"Experiment one, trial zero. Baseline data. Time resolution one millisecond -- system standard. Just count to ten, at one-second intervals, as near as you can judge it. Okay?"
"I think I can manage that." I'd planned all this myself, I didn't need step-by-step instructions. His image vanished; during the experiments, there could be no cues from real time.
I counted to ten. He returned. Staring at his old face on the screen, I realized that I had no inclination to think of it as "my own." Perhaps that was a legacy of distancing himself from the earlier uploads. Or perhaps my mental image of myself had never been much like my true appearance -- and now, in defense of sanity, was moving even further away.
"Okay. Experiment one, trial number one. Time resolution five milliseconds. Are you ready?"
He vanished. I counted: "One. Two. Three. Four. Five. Six. Seven. Eight. Nine. Ten."
"Anything to report?"
"No. I mean, I can't help feeling slightly apprehensive, just knowing that you're screwing around with my infrastructure. But apart from that, nothing."
His eyes no longer glazed over while he was waiting for the speeded-up reply; either he'd gained a degree of self-discipline, or -- more likely -- he'd interposed some smart editing software to conceal his boredom.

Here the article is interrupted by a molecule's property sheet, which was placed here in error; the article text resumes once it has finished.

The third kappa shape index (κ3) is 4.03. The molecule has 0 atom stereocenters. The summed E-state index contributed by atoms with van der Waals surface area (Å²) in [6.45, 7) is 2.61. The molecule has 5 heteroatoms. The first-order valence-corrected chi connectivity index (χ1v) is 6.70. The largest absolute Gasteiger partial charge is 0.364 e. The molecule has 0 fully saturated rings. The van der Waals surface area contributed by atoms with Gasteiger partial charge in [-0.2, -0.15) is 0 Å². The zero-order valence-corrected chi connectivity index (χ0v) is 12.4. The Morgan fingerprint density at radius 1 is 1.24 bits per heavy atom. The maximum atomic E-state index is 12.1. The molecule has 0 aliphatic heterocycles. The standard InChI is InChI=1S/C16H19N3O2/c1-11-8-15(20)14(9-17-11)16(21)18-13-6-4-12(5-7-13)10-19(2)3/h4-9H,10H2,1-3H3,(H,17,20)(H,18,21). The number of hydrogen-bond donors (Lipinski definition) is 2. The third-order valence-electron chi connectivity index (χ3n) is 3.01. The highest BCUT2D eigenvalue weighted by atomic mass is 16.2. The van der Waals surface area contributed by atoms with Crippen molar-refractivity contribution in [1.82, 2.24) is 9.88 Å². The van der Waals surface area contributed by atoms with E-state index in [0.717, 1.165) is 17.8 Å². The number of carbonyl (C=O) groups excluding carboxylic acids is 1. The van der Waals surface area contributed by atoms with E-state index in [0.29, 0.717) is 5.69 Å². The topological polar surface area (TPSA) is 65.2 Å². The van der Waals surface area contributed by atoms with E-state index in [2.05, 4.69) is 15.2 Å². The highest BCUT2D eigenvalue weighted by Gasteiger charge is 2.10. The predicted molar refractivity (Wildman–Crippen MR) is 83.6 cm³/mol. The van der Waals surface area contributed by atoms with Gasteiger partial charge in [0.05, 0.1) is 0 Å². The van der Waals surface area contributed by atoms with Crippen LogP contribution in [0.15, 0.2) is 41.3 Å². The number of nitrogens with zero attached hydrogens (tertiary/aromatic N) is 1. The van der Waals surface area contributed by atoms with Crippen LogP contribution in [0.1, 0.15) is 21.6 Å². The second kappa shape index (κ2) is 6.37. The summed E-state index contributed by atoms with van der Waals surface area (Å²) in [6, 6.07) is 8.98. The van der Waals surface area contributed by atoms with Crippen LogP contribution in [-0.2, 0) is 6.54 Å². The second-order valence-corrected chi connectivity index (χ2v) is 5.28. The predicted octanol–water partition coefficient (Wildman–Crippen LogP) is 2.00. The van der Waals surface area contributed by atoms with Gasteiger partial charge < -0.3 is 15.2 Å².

"Don't worry about apprehension. We're running a control, remember?"
I would have preferred not to have been reminded. I'd known that he must have cloned me, and would be feeding exactly the same sensorium to both uploads -- while only making changes in the model's time resolution for one of them. It was an essential part of the experiment -- but he didn't want to dwell on it. A third self, shadowing my thoughts, was too much to acknowledge on top of everything else.
"Trial number two. Time resolution ten milliseconds."
I counted. The easiest thing in the world, I thought, when you're made of flesh, when you're made of matter, when the quarks and the electrons just do what comes naturally. Human beings were embodied, ultimately, in fields of fundamental particles -- incapable, surely, of being anything other than themselves. Avatars were embodied in computer memories as vast sets of numbers. Numbers which certainly could be interpreted as describing a human body sitting in a room but it was hard to see that meaning as intrinsic, as necessary, when tens of thousands of arbitrary choices had been made about the way in which the model had been coded. Is this my blood sugar here or my testosterone level? Is this the firing rate of a motor neuron as I raise my right hand or a signal coming in from my retina as I watch myself doing it? Anybody given access to the raw data, but unaware of the conventions, could spend a lifetime sifting through the numbers without deciphering what any of it meant.